By late June the screen of trees, brush and vines that separates trail from water around the lake at Red Haw has turned into a variegated lattice of green.
But just in time for the 4th of July an explosion of pale pink erupts like fireworks around a bend along the north shore of the southwest inlet. This is Iowa's state flower, the wild rose, so named in 1897 by the state Legislature.
The lawmakers, who squabbled a little as might be expected before making the designation on the second try, failed to specify which variety and I'm not sure which this is. There are several, some more common than others depending upon which part of the state you're in.
But it was a good choice I think and matched the elaborate motif applied to a set of of ornate silver presented by the Legislature to the first USS Iowa, launched on 28 March 1896 and commissioned on 16 June 1897. There's something to be said for consistency.
The wild rose even has it's official poem, composed by that literary star of the Fifth Iowa Volunteer Infantry, Brevit Maj. Samuel Hawkins Marshall Byers, also composer of Iowa's official state song (and that's not the tall corn song) but most widely known for his ode, "Sherman's March to the Sea," written while cooling his heels in a Confederate prison after capture at the Battle of Chattanooga.
The sweetest child of morn ?
Its feet the dewy fields have pressed,
Its breath is on the corn.
The gladsome prairie rolls and sweeps
Like billows to the sea,
While on its breast the red rose keeps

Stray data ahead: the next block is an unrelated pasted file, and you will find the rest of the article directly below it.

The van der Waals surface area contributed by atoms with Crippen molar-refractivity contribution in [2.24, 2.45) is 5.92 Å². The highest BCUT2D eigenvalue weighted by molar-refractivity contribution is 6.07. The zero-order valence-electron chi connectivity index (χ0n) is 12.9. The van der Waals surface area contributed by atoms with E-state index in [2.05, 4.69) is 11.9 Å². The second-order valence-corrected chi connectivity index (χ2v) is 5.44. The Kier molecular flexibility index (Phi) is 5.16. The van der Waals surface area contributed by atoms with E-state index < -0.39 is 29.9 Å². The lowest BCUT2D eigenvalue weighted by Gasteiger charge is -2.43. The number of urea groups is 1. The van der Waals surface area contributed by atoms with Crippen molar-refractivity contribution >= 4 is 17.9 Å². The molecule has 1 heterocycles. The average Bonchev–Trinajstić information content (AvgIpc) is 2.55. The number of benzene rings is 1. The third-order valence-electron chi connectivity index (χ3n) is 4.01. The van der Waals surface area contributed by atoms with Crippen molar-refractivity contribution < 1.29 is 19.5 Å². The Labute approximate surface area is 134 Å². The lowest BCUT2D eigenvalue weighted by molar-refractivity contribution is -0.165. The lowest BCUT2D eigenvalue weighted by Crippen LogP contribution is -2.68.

The white rose company.
The wild, wild rose whose fragrance dear
To every breeze is flung,
The same wild rose that blossomed here
When Iowa was young.
O, sons of heroes ever wear
The wild rose on your shield,
No other flower is half so fair
In loves immortal field.
Let others sing of mountain snows,
Or palms beside the sea,
The state whose emblem is the rose
Is fairest far to me.
Golly, they just don't write them like that any more --- but I like it anyway. The official Iowa song isn't bad either.
Chariton's grand and glorious 4th --- one of its bigger celebrations of the year --- went off without a hitch so far as I know despite overnight rain preceding it. Sunday dawned bright, clear and beautiful for an ecumenical service that drew several hundred to square. Then a good old fasioned Chinese buffet for several of us at the Panda. What could be more appropriate on Independence Day weekend in the U.S. of A. than Chinese?
And one other thing --- something I never thought I'd live long enough to see --- a nice bunch of kids from a Baptist church deep in Missouri performing dramatic dance prior to altar call as Sunday's service closed. Baptists? Dance? Lordy, lordy.